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Torrance Estate Planning & Probate > Blog > Wills > Aretha Franklin’s Family Goes To Court Over Multiple Wills

Aretha Franklin’s Family Goes To Court Over Multiple Wills


Although rock and blues legend Aretha Franklin died in 2018, the debate over her estate is apparently just beginning. Franklin’s relatives are headed to court, to debate about what she wanted to happen with her sizable estate.

No Formal Will

Like many people, Franklin died without a will. By some accounts, she was hesitant to do a will, because she was very private, and didn’t want information about her assets exposed. What she did have, was a series of handwritten desires. The problem is that some of what she wrote in some writings contradicts with what is contained in other writings.

The Two Wills

It was largely believed that Franklin’s estate would be evenly divided amongst her sons—at least, before multiple writings were uncovered, expressing how Franklin wanted her estate distributed.

Franklin had one writing in a cabinet that left assets to her third son. All of the pages of that earlier writing have a signature on them, indicating that it may, in fact, be what Franklin wanted to happen. This document was actually notarized, giving it some measure of validity. That document is, legally, a will.

But Franklin’s second and fourth sons say differently. They discovered another writing in Franklin’s notebook, and they say that those writings should be the will that is followed. Under that will, those children inherit a sizable part of Franklin’s estate—but only under the condition that they take business classes (something, incidentally, that could have easily been accomplished with the creation of a trust—which also would have provided Franklin the privacy that she desired as well).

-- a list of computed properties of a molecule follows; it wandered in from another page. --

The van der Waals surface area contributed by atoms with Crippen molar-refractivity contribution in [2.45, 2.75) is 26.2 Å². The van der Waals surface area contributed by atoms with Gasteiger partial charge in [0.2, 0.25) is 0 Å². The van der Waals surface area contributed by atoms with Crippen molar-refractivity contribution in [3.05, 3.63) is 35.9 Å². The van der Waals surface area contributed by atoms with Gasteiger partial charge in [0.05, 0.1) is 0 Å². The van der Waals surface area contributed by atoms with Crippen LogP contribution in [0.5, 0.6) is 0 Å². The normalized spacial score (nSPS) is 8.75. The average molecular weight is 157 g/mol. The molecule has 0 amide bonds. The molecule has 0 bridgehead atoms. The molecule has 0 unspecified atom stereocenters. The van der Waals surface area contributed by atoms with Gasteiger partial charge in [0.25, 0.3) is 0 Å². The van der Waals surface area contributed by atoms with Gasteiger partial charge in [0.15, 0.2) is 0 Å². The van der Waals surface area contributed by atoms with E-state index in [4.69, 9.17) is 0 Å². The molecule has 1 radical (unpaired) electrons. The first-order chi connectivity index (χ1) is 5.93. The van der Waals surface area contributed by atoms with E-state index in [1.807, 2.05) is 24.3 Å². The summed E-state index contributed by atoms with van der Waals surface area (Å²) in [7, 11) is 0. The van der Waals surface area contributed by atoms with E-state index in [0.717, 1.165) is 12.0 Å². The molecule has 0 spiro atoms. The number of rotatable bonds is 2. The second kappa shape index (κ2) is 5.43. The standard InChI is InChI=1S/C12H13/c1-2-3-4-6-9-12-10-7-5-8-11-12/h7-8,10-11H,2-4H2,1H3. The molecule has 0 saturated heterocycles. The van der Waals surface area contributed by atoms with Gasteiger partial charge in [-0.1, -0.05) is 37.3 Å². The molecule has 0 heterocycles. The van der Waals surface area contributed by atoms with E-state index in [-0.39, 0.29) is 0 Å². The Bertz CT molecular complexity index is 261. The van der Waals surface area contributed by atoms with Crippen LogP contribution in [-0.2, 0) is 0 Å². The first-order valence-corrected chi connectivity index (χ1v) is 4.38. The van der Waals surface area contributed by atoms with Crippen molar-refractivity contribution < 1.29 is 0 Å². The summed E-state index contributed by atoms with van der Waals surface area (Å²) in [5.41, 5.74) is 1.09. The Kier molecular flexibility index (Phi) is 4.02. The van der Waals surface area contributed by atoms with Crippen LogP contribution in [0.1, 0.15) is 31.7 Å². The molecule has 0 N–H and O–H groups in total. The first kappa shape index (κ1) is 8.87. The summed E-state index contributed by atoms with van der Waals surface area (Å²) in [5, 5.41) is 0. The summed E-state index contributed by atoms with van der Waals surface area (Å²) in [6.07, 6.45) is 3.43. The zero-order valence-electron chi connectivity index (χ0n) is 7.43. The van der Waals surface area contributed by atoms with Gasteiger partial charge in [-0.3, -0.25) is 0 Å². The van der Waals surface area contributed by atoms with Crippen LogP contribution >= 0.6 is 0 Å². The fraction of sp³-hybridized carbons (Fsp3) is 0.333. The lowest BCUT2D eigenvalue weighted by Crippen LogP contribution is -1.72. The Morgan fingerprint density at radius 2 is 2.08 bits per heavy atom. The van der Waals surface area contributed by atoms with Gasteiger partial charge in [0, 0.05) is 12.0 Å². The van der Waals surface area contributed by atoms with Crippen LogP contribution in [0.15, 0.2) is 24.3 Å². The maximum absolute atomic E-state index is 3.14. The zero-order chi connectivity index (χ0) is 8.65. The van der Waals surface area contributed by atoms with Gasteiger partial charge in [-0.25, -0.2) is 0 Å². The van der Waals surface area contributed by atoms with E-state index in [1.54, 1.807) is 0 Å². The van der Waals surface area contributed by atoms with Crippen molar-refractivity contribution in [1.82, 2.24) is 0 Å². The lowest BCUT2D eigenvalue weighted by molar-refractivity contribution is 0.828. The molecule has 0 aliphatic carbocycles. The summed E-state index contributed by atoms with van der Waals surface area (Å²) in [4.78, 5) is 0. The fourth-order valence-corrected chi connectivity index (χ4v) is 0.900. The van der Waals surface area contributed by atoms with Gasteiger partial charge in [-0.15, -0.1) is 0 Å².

That second writing is signed and initialed by Franklin, in the same style that she autographed other documents. It was also dated—meeting all the requirements of  will in Michigan, where that document was found and apparently written. That second writing is dated later than the first indicating that perhaps, it is a more current expression of what Franklin wanted to happen with her estate.

Franklin also has a first son, with special needs, who will not be affected by whomever wins the contest, regardless of which sons win the probate case.

And if that isn’t enough, there is even a voicemail that was uncovered, wherein Franklin talks about preparing another writing, although that voicemail will not be heard as evidence in the probate case.

Issues for the Court

The court case is now beginning and the court needs to determine what Franklin really wanted to happen with her assets, and whether either of these writings are legally valid and enforceable wills.

The end lesson in this is that good estate planning is a necessity, no matter who you are. Don’t leave family to fight with one another over what they think you wanted to happen—make it clear from the start.

A good estate plan can keep friends and family from fighting with each other later on.  Call the Torrance will and estate attorneys at Samuel Ford Law today.




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